Real EstateThought Leadership
Many of us live in cities that were built for cars—and lots of cars means lots of parking. One MIT professor thinks there could be as many as 800 million parking spaces in the United States. Laid out next to one another, that’s enough to cover over 4,000 square miles—or around 1,936,000 football fields.
But what if our neighborhood parking lots were more than just lots?
We’re transforming parking real estate across North America and Europe into neighborhood hubs: mixed-use spaces providing the products and services people need, right where they live.
Here’s why we see parking lots as the key to a more livable future.
As part of the push to reduce car usage, cities around the world are looking for sustainable ways to transform urban spaces. One focus is on creating 15-minute neighborhoods, where people can easily access their daily needs within a short walk from home.
The transit and pedestrian infrastructure investments needed to create these neighborhoods have already begun in many cities, including Portland, Boulder, and Detroit. In New York City, former HUD Secretary and mayoral candidate Shaun Donovan has even made extending and expanding the city’s Open Streets initiative—which closes streets to cars in favor of pedestrians and cyclists—a key part of his platform.
As urban initiatives like these begin to reduce the number of car trips we take, many parking lot owners, asset managers, and developers have begun to look for different ways to use their real estate. Luckily, parking real estate is simple to repurpose.
Whether they’re surface lots or multi-level structures, parking lots are blank canvases, with qualities that make them ideal for uses that extend well beyond parking cars.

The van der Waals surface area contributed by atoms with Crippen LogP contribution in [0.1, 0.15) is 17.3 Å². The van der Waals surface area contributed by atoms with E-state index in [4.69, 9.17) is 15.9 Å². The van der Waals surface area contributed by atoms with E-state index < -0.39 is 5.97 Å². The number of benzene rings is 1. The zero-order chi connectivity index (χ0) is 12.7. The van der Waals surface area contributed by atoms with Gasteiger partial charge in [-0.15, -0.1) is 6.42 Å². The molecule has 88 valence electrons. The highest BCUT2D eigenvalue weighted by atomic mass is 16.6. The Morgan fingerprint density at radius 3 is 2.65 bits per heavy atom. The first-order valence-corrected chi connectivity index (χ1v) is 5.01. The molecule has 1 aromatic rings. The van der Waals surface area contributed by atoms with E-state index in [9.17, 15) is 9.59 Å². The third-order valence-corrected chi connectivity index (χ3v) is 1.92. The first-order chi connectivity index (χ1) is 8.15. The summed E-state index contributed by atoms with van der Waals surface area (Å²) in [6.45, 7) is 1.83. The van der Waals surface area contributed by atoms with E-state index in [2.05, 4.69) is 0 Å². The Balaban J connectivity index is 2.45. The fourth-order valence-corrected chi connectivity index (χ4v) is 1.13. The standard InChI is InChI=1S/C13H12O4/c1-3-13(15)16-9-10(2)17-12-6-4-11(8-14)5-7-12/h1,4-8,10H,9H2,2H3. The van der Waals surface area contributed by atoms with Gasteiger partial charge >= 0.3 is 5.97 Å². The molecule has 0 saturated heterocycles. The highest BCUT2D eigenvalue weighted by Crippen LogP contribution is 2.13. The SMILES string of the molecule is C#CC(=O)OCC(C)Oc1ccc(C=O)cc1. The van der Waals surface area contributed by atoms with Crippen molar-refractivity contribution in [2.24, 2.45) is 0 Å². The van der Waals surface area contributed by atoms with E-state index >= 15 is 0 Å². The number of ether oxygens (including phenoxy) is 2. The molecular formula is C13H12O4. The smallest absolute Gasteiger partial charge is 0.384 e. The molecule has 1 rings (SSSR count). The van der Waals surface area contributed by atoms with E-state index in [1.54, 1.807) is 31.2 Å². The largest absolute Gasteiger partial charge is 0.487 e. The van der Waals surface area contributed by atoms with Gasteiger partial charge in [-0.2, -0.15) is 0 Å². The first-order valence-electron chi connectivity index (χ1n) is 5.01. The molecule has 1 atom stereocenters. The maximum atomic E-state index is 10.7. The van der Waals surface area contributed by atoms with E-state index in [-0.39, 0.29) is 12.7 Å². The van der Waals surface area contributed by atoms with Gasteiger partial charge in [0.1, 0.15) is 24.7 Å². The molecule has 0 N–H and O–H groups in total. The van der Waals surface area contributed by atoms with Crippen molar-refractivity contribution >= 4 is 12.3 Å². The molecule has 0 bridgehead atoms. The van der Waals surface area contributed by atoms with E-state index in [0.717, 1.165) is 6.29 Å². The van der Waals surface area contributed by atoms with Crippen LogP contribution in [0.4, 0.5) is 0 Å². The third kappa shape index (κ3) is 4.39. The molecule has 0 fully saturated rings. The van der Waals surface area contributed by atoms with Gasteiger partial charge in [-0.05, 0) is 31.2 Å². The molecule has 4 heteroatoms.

And just like that, parking lots become ideal for creating neighborhood hubs: places that make essentials—like food, energy, and healthcare—more accessible.
Because many of us drive to do our shopping, commute to work, and take our kids to school, we still need places to park. But does parking require so much dedicated space?
Research suggests there may be as many as three non-residential parking spaces for every car in the United States. It’s even been estimated that parking lots in cities like Los Angeles cover as much as one-third of its total urban real estate. That’s a lot of lots.
Our neighborhood hubs aren’t replacing parking—they’re making it better. If people living in the neighborhood need parking, they’ll be able to do so—but they’ll also gain access to businesses and services that make their neighborhood more livable.
Neighborhood hubs should be as unique as the communities they’re found in, so we look for ways to fill existing gaps with the products and services communities need.
Do residents need better access to primary care? We can work with one of our healthcare partners to set up a local micro-clinic. Is it hard to find affordable sources for fresh food? We can set up a vertical urban farm that grows fruits, vegetables, and herbs. Do small businesses need better ways to get their goods to customers? We can set up a last-mile delivery center to help them make quicker (and greener) deliveries.
And because we take care of all the details, there’s no added work (or costs) for parking lot owners.
When we think about parking, we see more than cars—we see potential. Do you? Find out which use cases you could bring to your property using our landlord calculator.